Wednesday, April 22, 2009

Police caught off-guard by Mungiki attacks

A woman weeps at the scene of the Mathira massacre. The attacks had been anticipated after vigilantes went on the rampage in Kirinyaga, hunting down suspected Mungiki members. Photo/WILLIAM OERI

A woman weeps at the scene of the Mathira massacre. The attacks had been anticipated after vigilantes went on the rampage in Kirinyaga, hunting down suspected Mungiki members. Photo/WILLIAM OERI 

By PATRICK NZIOKA and JOHN NJAGI

The attack in which 28 villagers were killed by Mungiki sect members was anticipated, but the police were caught flat-footed. The raiders struck around 2.30am, one hour after a police patrol team left in the belief that the attack had been deferred.

It was, however, not easy for the Nation to establish why the police did not return to the area until long after the killings had been carried out. But Central provincial commissioner Japther Rugut, who headed a provincial security team that toured the area, defended the team, saying the Provincial Administration had held several barazas (meetings) to urge the residents not to take the law in their hands.

He said the police had also intensified patrols to prevent further unrest. “Members of the Provincial Administration have held and will continue to hold several barazas to insist that the people stop taking the law into their own hands. We are also posting more police officers to intensify patrols in the area,” the PC said.

For about two weeks now, vigilante groups in Kirinyaga have been hunting down suspected Mungiki members and their sympathisers, claiming the police had been unable to deal with the illegal activities of the sect, which include organised extortion of money from residents.

By Wednesday, the vigilantes had killed 15 suspected sect members, burnt their property and warned their sympathisers that they would not be spared if they continue harbouring them. As the hunt continued, members of the outlawed sect sought refuge in Nyeri East District in Kenya's Central province, mainly around Karatina Town, from where they are believed to have launched their latest attack.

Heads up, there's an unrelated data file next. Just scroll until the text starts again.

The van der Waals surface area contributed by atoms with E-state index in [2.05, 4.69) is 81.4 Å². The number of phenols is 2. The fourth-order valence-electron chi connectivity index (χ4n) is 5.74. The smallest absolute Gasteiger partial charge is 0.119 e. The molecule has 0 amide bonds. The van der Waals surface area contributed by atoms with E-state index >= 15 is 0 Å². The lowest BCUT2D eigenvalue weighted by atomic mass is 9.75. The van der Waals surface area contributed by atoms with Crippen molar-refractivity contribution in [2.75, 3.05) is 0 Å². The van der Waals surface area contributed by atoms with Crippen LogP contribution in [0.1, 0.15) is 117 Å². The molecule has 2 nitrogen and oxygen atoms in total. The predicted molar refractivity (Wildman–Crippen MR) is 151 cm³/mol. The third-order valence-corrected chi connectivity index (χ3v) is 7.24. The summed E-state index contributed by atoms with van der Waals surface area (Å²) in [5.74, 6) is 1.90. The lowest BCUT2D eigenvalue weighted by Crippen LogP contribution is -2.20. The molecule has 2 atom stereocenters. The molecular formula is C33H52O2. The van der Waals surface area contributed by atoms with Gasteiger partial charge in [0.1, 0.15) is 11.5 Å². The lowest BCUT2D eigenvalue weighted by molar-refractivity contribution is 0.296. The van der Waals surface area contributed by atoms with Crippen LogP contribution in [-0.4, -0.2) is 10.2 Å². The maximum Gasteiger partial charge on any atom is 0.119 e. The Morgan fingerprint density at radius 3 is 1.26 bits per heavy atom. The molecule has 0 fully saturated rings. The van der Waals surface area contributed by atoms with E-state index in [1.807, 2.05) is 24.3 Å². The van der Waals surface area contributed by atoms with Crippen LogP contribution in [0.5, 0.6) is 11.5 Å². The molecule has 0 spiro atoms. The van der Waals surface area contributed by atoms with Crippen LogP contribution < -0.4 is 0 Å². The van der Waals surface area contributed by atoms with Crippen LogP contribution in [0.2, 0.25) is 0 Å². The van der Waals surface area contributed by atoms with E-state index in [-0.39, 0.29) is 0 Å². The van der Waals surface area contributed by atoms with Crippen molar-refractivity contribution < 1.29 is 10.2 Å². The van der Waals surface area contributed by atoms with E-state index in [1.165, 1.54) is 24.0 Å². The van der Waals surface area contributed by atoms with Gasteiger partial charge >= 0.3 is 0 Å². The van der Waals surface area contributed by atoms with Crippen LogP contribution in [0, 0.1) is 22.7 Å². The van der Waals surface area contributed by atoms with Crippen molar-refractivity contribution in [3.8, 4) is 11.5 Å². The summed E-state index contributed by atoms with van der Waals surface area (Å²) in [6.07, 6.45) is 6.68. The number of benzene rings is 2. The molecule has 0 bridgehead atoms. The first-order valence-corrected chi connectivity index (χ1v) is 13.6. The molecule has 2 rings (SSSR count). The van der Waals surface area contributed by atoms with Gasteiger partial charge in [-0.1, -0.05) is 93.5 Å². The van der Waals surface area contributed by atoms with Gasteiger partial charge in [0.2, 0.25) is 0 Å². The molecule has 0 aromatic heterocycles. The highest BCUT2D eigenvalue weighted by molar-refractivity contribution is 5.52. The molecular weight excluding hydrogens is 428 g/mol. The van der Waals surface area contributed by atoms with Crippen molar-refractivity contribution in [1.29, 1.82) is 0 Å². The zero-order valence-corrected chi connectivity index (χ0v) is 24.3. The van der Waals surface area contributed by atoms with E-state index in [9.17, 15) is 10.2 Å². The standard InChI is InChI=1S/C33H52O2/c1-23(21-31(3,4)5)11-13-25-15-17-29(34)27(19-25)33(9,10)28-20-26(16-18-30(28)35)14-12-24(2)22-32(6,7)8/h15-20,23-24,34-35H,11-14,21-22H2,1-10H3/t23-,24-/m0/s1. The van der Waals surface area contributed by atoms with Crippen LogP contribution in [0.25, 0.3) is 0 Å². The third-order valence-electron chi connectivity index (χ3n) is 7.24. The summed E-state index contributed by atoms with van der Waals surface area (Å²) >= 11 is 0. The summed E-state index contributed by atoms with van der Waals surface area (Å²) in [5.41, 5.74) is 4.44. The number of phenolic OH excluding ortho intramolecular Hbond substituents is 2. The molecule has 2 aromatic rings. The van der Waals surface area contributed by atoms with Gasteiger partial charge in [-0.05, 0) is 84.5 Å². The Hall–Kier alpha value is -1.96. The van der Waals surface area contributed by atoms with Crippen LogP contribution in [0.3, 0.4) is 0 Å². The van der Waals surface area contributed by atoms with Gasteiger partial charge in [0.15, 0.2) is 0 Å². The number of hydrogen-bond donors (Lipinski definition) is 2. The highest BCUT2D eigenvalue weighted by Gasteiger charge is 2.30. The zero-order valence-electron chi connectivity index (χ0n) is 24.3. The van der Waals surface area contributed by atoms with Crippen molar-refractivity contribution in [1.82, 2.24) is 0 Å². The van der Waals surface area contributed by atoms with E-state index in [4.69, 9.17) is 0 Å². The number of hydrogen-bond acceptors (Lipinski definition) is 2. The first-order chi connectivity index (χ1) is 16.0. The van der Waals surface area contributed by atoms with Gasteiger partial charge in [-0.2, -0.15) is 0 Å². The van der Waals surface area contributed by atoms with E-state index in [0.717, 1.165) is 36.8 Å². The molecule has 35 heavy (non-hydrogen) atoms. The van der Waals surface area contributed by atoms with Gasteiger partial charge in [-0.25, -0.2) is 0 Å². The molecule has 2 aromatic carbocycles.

Unconfirmed reports indicate that the vigilante groups operating from Kirinyaga had the support of the police, who had allowed them to smoke out the sect members before they (the police) moved in. But Mr Rugut denied this, saying the police could not abdicate their responsibility of maintaining security. He said about 39 suspects had been arrested in connection with the killings and would be arraigned in court.

“The police have not been reluctant as claimed elsewhere. We have intensified patrols in the area to ensure nothing happens. “We have mobilised the security in a big way to pre-empt any attacks, although we do not expect any,” he said. Mr Rugut said the security team would spread its operations to Murang’a District, considered the sect’s stronghold, even as the residents continue with their hunt for the members.

“This is a reaction of members of the public against harassment by Mungiki,” Mr Rugut said of the vigilante actions. “They have declared they don’t want anything to do with the sect.” A day before the Mathira massacre, sect members attacked a matatu, smashing its windows and injured the driver and a passenger on the Kerugoya-Karatina road.

The attack took place a few metres from a police roadblock. The matatu driver, Mr Lawrence Munene, said that one of the youths reached out into the vehicle’s dashboard and switched off the engine before flushing out the driver and a passenger seated at the front.

Protection fee

A trader in Kerugoya Town, who did not wish to be named, said Mungiki members were demanding a Sh500 monthly protection fee for stone houses, Sh200 for timber residential houses and a litre of milk daily from dairy farmers. They are also demanding Sh20 for every trip made by boda boda operators, Sh50 per day from matatu operators, Sh700 from restaurants and bars every month, Sh100 from retail traders, and a Sh100,000 one-off fee from wholesalers who wish to operate in the area.

Central provincial police officer John M’Mbijjiwe said the police would not arrest villagers armed with pangas and rungus since they were defending themselves. He, however, said the police were against the killing of any person. “We will not condone any kind of killings, whether by the vigilantes or by the sect,” he said at the scene of the massacre in Mathira. The police boss said security agents would work together with vigilante groups through the community policing programme to identify and prosecute members of the outlawed group.